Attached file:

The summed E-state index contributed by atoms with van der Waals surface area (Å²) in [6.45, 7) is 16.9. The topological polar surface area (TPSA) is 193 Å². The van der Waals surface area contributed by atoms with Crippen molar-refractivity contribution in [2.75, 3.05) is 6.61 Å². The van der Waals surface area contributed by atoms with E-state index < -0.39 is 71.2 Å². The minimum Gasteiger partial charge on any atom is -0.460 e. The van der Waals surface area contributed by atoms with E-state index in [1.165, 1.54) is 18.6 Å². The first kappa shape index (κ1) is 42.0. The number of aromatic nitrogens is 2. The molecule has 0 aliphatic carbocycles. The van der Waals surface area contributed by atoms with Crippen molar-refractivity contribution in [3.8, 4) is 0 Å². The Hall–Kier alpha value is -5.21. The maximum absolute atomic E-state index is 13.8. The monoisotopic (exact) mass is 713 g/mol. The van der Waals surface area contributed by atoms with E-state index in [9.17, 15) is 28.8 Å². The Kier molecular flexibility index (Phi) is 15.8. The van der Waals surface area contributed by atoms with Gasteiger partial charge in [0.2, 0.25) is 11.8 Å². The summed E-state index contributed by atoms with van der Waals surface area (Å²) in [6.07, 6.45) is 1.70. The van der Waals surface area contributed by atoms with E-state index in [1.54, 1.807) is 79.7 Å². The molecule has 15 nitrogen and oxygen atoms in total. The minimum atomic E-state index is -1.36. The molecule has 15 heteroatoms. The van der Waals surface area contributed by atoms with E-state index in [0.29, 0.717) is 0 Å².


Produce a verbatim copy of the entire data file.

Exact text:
The summed E-state index contributed by atoms with van der Waals surface area (Å²) in [6.45, 7) is 16.9. The topological polar surface area (TPSA) is 193 Å². The van der Waals surface area contributed by atoms with Crippen molar-refractivity contribution in [2.75, 3.05) is 6.61 Å². The van der Waals surface area contributed by atoms with E-state index < -0.39 is 71.2 Å². The minimum Gasteiger partial charge on any atom is -0.460 e. The van der Waals surface area contributed by atoms with E-state index in [1.165, 1.54) is 18.6 Å². The first kappa shape index (κ1) is 42.0. The number of aromatic nitrogens is 2. The molecule has 0 aliphatic carbocycles. The van der Waals surface area contributed by atoms with Crippen molar-refractivity contribution in [3.8, 4) is 0 Å². The Hall–Kier alpha value is -5.21. The maximum absolute atomic E-state index is 13.8. The monoisotopic (exact) mass is 713 g/mol. The van der Waals surface area contributed by atoms with E-state index in [9.17, 15) is 28.8 Å². The Kier molecular flexibility index (Phi) is 15.8. The van der Waals surface area contributed by atoms with Gasteiger partial charge in [0.2, 0.25) is 11.8 Å². The summed E-state index contributed by atoms with van der Waals surface area (Å²) in [6.07, 6.45) is 1.70. The van der Waals surface area contributed by atoms with E-state index in [1.54, 1.807) is 79.7 Å². The molecule has 15 nitrogen and oxygen atoms in total. The minimum atomic E-state index is -1.36. The molecule has 15 heteroatoms. The van der Waals surface area contributed by atoms with E-state index in [0.29, 0.717) is 0 Å².